Walking the sage with a dog named Nevada Smith
Scarcely a day goes by without a tramp through the sage. We used to walk old Cisco, a 95-pound mutt who wandered and “read” every game sign between attempts to catch rabbits. He wasn’t built for swiftness and didn’t stray far from us. Cisco has been gone for over a year and we recently adopted a cattle dog we call “Smith,” short for “Nevada Smith,” another tough guy.
Smith runs at about “warp” speed, over and around brush and boulders. He whines and pleads starting about 6 a.m. until we settle on a destination. If we hike from home into the BLM area, he disappears for minutes at a time and reappears hundreds of yards distant. When we drive to a spot for a hike, he leans over the side of the truck and whines until I park.
Smith periodically returns to check on us and receive a pat on the head then roams off in another direction. We began carrying whistles shortly after the hikes began and trained him to return with hand gestures. The distance between us is frequently too far for him to hear a shout.
When he spots a rabbit, Smith goes into high gear and as he gains on them, he yaps and yelps until he loses the chase.
Our 40-pound dynamo loves to run and I suppose he exists primarily for his morning outings. This morning, we ascended a local mountain and it was as always. The clouds kept us cool, there was little breeze and Smith was right, left, ahead and all around, looking for a race after a rabbit. The Sierra and the Pine Nuts had snow almost to the Valley. It was another “day in paradise,” as excellent and individual as the other 364 we will have in the Valley this year.
About a mile into the journey, on a very steep ascent, Smith began an uphill chase after a quarry neither Irene nor I could see. She remarked that his yapping tone was different than normal, extra shrill or faster. I agreed and then continued the climb, assuming we would see Smith in a minute or less. He usually appears ahead of us on the trail shortly. After a long minute or two, I began scanning the landscape, checking for his dark silhouette and pointy ears. No dog appeared and I increased my pace to the summit and a saddle where the trail turned right. Ahead, there was a steep descent to a valley and another mountain. I began blasting the whistle and it echoed back to me. At least, I believed, the echo let me know Smith could hear the sound. I had a decent view from this high ground but could not see my friend. Irene stayed on top to maintain observation and I could hear her whistle as I zig-zagged into the valley, searching for any movement and stopping to listen for a bark or the jingling of his tag.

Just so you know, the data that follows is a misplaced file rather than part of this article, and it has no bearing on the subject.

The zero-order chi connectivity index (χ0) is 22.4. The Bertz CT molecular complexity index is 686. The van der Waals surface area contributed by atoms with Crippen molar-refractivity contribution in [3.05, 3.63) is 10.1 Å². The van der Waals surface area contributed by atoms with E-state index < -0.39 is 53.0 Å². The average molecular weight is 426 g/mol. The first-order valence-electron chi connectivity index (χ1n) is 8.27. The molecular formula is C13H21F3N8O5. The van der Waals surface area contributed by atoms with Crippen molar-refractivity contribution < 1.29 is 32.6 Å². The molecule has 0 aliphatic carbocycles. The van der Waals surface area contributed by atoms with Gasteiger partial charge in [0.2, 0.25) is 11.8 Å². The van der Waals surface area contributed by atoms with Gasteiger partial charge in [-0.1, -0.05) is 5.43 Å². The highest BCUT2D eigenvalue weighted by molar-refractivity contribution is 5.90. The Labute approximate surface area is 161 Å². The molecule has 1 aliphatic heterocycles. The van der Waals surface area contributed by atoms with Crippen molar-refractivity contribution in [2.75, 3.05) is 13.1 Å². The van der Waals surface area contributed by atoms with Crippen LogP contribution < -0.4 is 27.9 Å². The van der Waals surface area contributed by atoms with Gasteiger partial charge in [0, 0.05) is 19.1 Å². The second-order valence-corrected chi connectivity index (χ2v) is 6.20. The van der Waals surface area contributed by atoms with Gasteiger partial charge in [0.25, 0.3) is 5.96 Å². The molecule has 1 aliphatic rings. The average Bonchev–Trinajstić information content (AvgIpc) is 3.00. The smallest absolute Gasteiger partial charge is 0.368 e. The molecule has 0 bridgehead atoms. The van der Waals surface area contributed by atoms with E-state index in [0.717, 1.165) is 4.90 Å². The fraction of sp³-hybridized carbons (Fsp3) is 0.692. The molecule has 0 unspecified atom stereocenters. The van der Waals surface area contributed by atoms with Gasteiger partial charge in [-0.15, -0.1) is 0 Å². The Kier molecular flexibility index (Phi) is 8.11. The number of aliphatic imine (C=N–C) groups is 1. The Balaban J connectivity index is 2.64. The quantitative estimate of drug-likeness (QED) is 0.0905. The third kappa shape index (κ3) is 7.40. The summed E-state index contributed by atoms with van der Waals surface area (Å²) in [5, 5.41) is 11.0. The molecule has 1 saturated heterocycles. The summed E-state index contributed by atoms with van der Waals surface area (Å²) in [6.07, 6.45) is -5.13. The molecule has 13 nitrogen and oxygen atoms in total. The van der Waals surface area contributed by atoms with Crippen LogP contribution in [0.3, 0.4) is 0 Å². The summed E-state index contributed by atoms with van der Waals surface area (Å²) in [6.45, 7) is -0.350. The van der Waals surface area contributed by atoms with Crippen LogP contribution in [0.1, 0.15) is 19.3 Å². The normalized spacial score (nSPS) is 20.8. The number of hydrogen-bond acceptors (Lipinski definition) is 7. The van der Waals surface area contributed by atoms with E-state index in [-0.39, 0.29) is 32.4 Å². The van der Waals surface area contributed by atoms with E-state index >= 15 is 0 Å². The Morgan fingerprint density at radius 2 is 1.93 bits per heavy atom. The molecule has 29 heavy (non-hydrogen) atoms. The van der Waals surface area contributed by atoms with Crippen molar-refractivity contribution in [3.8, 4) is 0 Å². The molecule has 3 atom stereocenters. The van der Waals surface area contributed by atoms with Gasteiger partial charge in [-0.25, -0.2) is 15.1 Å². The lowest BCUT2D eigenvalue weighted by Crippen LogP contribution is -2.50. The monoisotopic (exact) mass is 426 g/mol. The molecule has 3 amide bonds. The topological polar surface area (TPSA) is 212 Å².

The minutes went by and I began to worry about coyotes luring him away. I knew his bark had been different and after about 10 minutes, I figured I was searching for his carcass. Hearing no distressed scream or coyote victory yelps, I maintained some optimism. I kept whistling and walking. Five minutes later, I heard the clatter of his tag to my left. Shortly after that, Smith was visible at my elevation. He wandered slowly in my direction without his typical gusto. He wasn’t limping and I checked him quickly for injuries, he seemed OK, just completely exhausted.
We walked slowly up the mountainside towards Irene. About midway, I found a rusty horseshoe and picked it up. As we three reunited, Irene told me she’d said a short prayer at the top. I looked at her and at Smith and handed her the horseshoe. I reckoned she had her answer.
— Bruce Rosin is a Johnson Lane resident.